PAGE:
Home > Books > Rappaccini’s Daughter, by Nathaniel Hawthorne: a review

Rappaccini’s Daughter, by Nathaniel Hawthorne: a review

My aunt, recently sent my grandmother, Classic American Short Stories, edited by Clarence C. Strowbridge. While I was in Australia, I started reading it.

How do they figure out which stories to put into a book like this?

The story of Rappaccini’s Daughter is pretty intriguing. It starts with a young science student, Giovanni Guasconti, who comes to Padua to study but becomes entranced by the daughter of his neighbor, Rappaccini. He observes her by chance through his open window, and despite being warned by a friend of his father’s, Professor Pietro Baglioni, who is acting as a mentor of sorts, he pursues Beatrice.

He is somewhat concerned when he notices that living things seem to die in her presence—well most living things, there is one flower in her garden that doesn’t. She calls it her ‘sister’.

As the story progresses, Hawthorne proscribes the too-familiar storyline where the love-lorne young man (Giovanni) ignores his purpose for being in Padua and devotes himself entirely to thoughts and moments with Beatrice. Until suddenly, it dawns on him that she is poisonous – well, it dawns on him with the help of Professor Baglioni: Rappaccini has, according to Baglioni, put science above all else and brought up his daughter on poison so that her very essence is poison.  On reflection, Giovanni knows this to be true. He recognizes that he has also become poisonous merely through his contact with her. So he takes a draft (antidote) to her that will supposedly cure her. Instead, in a dramatic scene where Giovanni confronts Rappaccini and Beatrice drinks the draft, she dies, abruptly. The story ends there.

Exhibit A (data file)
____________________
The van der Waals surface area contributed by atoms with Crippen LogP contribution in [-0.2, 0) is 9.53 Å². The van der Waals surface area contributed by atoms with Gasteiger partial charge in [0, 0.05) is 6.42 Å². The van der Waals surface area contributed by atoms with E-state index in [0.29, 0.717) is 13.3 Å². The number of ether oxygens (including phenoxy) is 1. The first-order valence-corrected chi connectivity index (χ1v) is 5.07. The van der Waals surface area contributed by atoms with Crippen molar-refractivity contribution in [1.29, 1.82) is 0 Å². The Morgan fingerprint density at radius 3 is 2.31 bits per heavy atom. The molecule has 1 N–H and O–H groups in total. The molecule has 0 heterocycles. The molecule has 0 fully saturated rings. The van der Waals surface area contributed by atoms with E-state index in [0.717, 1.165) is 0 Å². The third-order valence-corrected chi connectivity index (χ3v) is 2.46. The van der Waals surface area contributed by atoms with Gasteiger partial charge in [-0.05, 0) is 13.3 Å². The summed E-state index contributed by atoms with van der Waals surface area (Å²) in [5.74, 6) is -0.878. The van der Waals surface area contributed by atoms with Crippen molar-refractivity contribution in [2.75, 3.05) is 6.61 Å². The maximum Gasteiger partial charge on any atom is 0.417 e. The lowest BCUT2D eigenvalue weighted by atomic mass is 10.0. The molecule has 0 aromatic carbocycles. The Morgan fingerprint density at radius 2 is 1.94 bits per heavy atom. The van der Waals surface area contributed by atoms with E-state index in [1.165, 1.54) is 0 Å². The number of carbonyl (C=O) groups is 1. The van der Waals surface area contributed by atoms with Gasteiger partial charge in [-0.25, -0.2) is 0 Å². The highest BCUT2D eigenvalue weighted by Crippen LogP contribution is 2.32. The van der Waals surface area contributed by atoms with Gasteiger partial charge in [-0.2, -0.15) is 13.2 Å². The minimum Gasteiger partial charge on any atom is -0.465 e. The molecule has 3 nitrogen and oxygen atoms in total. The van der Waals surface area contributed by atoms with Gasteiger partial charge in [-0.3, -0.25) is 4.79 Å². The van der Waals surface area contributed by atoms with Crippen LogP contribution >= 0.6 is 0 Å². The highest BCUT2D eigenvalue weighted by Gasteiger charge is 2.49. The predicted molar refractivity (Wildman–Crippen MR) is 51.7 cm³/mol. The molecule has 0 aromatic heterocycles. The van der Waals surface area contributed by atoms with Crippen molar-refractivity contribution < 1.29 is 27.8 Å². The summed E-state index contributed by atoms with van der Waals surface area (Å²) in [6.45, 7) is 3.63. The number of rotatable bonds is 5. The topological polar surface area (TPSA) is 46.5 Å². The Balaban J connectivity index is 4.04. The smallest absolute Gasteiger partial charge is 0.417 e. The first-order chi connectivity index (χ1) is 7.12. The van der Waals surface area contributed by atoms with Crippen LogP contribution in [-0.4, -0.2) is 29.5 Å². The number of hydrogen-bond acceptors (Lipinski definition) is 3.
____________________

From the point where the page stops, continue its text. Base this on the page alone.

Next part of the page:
You are left wondering what happened to Giovanni and his love? Yes, Nathaniel, you left me hanging.

Categories: Books
  1. jyoti
    October 16, 2011 at 17:48

    I love the way your write and your topics are always interesting. Keep up the good work.
    I look forward to your next piece! Mum

    • Fiona Cox
      October 18, 2011 at 21:50

      Thanks, Mom 😉

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